Over the last few years, India has taken significant steps towards adoption of emerging technologies like artificial intelligence (AI) and machine learning(ML), with technology solutions providers, tech leaders, startups and government agencies playing a significant role in shaping the evolution of the technology in the country. According to a recent study, which observed the country-wide AI readiness in the Asia Pacific, India was ranked third in readiness, with its overall readiness score being 50.2 out of100, while Singapore was ranked the first with 63 points and Hong Kong was at the second with 56.5 points. As straightforward as it might sound, AI readiness simply does not refer a country's preparedness in embracing AI, rather, a number of key factors like the ability of its consumers, businesses and government to adopt, deploy and support AI technologies are taken into consideration to better understand the readiness capability of a country in adopting AI. In other words, AI readiness is not a linear process instead, multiple factors shape the outcome. "AI adoption is fragmented and uneven across the region. In some cases, governments' efforts and commitment have yet to be reflected in businesses' or consumers' adoption and usage of AI. In others, business and consumers are taking the lead, showing governments the way forward in terms of change and innovation," Eric Loeb EVP, Global Government Affairs points out in the study.
The reintroduction of the Artificial Intelligence in Government Act this month is a much needed response to concerns that the United States is lagging behind both foreign governments and American industry in reaping the promise and perils of artificial intelligence. Sponsored by a bipartisan group of senators, the bill promotes the adoption of artificial intelligence in the federal government, while addressing the potential negative consequences. A companion bill was introduced in the House. Central to the bill is the creation of an Artificial Intelligence Center of Excellence within the General Services Administration, which will provide the technical expertise, research, and advice to federal agencies on the acquisition and use of artificial intelligence technology, including all of the accompanying "economic, policy, legal, and ethical challenges and implications." A key part of its mission is to direct and assist the agencies in developing and maintaining governance plans for their use of artificial intelligence.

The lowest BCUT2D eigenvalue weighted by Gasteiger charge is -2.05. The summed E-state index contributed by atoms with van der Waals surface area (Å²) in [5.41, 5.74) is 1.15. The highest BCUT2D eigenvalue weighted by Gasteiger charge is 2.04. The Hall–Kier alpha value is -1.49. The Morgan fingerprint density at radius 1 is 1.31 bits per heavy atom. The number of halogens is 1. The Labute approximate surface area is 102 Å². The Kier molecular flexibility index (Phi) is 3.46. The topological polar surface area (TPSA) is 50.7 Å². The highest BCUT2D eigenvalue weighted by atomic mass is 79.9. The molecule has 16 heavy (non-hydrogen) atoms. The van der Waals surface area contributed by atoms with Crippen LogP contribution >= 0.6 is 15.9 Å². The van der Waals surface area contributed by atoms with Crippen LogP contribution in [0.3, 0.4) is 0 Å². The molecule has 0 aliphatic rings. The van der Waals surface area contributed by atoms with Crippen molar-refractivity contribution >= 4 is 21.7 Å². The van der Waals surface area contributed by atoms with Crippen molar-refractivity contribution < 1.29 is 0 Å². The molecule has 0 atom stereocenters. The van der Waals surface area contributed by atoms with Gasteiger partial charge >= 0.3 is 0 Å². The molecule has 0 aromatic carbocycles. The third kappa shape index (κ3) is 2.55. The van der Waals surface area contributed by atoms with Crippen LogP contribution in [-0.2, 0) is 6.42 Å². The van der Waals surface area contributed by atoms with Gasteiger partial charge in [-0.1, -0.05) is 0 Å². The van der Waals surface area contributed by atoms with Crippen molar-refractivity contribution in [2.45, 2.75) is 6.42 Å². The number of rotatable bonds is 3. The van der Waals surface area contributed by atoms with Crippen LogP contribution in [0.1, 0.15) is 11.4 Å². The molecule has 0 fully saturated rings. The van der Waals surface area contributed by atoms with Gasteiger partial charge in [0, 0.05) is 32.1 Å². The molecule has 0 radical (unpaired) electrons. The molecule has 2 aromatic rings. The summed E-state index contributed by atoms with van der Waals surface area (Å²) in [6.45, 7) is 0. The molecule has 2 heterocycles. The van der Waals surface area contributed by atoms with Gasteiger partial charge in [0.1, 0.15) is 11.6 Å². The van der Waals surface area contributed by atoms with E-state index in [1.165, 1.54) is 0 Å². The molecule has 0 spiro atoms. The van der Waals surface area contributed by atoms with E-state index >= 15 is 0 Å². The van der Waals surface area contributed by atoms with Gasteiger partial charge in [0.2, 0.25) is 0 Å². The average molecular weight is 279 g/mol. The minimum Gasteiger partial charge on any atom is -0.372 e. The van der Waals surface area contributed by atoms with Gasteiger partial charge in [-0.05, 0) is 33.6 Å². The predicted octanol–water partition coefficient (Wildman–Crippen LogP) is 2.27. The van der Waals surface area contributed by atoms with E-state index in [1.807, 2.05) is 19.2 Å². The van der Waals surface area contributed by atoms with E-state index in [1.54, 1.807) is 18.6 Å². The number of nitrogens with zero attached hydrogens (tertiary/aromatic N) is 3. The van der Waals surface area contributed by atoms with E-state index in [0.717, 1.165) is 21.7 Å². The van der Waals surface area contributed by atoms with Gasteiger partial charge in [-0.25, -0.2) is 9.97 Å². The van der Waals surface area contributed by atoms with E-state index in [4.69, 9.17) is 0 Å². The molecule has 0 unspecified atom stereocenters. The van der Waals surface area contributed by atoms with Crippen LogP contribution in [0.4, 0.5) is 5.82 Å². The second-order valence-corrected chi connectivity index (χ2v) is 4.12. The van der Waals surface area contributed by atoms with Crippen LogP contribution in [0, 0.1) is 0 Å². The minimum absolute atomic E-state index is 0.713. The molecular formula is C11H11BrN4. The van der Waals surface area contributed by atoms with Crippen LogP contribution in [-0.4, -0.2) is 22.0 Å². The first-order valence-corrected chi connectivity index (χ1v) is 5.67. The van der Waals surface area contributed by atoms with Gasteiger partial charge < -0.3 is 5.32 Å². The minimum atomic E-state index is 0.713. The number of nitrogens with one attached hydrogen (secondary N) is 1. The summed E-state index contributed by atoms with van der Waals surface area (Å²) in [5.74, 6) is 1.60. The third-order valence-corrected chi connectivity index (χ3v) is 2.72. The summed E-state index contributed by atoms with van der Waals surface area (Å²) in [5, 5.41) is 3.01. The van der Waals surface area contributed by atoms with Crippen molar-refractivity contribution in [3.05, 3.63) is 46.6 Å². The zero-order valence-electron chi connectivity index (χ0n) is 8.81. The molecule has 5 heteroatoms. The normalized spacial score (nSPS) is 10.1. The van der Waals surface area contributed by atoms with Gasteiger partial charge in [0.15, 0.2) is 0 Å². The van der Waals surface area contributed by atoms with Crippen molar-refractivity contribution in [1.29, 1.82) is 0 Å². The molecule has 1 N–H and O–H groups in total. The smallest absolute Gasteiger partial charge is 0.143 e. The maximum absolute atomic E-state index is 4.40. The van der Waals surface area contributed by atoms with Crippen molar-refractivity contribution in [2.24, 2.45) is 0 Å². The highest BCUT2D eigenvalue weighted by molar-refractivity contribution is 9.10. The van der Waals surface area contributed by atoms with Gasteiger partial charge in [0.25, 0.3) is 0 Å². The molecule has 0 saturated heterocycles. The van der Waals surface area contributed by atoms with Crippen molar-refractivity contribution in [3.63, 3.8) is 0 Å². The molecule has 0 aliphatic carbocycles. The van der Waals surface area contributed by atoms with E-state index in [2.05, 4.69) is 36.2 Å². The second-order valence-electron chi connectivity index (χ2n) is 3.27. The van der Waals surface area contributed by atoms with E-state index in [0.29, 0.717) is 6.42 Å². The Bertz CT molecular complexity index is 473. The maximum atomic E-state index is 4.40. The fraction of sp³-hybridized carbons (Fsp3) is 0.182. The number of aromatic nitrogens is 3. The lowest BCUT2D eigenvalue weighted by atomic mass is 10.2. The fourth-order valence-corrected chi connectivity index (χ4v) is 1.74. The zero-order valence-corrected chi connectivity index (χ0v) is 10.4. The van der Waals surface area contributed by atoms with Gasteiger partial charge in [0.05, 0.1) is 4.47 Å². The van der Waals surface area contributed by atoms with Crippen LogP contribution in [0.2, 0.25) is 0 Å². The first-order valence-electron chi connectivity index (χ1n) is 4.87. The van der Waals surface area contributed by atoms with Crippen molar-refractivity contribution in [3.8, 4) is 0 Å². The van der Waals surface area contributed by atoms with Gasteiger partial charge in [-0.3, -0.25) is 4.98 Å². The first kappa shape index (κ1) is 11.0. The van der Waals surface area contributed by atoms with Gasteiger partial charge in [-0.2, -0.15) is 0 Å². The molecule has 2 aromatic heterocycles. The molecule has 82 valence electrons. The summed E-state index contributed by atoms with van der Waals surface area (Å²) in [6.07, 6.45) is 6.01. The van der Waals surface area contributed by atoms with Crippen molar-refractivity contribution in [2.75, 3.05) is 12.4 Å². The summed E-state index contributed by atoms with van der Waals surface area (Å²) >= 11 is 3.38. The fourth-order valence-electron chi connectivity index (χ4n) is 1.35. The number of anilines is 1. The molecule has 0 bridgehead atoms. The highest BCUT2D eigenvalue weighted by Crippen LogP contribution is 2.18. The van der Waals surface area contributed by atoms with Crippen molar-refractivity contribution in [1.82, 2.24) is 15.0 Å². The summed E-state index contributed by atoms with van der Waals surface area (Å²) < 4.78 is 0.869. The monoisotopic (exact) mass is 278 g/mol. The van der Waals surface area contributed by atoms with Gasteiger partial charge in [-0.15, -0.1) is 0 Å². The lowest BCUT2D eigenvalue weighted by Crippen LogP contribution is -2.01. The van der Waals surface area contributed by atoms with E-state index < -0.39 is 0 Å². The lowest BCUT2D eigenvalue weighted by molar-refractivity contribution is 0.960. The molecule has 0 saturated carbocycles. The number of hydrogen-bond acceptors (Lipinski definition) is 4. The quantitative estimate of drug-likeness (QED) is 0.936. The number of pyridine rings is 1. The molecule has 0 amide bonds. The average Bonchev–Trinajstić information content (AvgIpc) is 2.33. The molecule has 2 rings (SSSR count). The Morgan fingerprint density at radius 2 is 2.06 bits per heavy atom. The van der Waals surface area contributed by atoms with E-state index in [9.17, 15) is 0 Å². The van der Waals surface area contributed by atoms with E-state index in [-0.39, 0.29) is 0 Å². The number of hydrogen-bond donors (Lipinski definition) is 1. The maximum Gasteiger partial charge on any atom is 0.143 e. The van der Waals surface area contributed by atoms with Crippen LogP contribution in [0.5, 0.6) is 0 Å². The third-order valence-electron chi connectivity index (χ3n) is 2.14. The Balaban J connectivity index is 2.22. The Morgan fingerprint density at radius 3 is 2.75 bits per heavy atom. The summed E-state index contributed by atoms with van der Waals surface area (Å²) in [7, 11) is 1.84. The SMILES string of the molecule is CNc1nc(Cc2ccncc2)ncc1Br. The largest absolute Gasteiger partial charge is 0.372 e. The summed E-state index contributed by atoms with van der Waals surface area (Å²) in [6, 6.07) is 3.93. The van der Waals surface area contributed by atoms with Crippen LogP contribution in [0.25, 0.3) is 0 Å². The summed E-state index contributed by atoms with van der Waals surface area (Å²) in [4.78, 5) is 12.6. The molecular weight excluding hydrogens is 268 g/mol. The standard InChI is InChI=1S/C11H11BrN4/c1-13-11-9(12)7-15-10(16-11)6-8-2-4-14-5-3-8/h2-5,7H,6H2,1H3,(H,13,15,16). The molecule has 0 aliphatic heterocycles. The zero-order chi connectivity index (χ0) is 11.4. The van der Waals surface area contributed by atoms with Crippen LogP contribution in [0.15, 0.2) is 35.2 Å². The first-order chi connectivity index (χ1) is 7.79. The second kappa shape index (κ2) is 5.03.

The government has unveiled the membership of its first AI Council as it attempts to position the UK as a leader in the burgeoning sector. The panel includes representatives from Google, Microsoft and Amazon, as well as data protection groups, academia and the public sector. "[Our AI Council will leverage] the knowledge of experts from a range of sectors to provide leadership on the best use and adoption of artificial intelligence across the economy," the digital secretary Jeremy Wright (pictured) will say in a speech at Viva Tech in Paris on Thursday (16 May). "Under the leadership of Tabitha Goldstaub the Council will represent the UK AI Sector on the international stage and help us put in place the right skills and practices to make the most of data-driven technologies." It is expected that the council will eventually draw together a wider group of representatives to address issues facing the UK's AI sector, such as data and ethics, adoption, skills and diversity.
AI has truly been a far-flung goal ever since the conception of computing, and every day we seem to be getting closer and closer to that goal with new cognitive computing models. Coming from the amalgamation of cognitive science and based on the basic premise of simulating the human thought process, the concept, as well as applications of cognitive computing, are bound to have far-reaching impacts on not just our private lives, but also industries like healthcare, insurance and more. The advantages of cognitive technology are well and truly a step beyond the conventional AI systems. According to David Kenny, General Manager, IBM Watson -- the most advanced cognitive computing framework, "AI can only be as smart as the people teaching it." The same is not true for the latest cognitive revolution.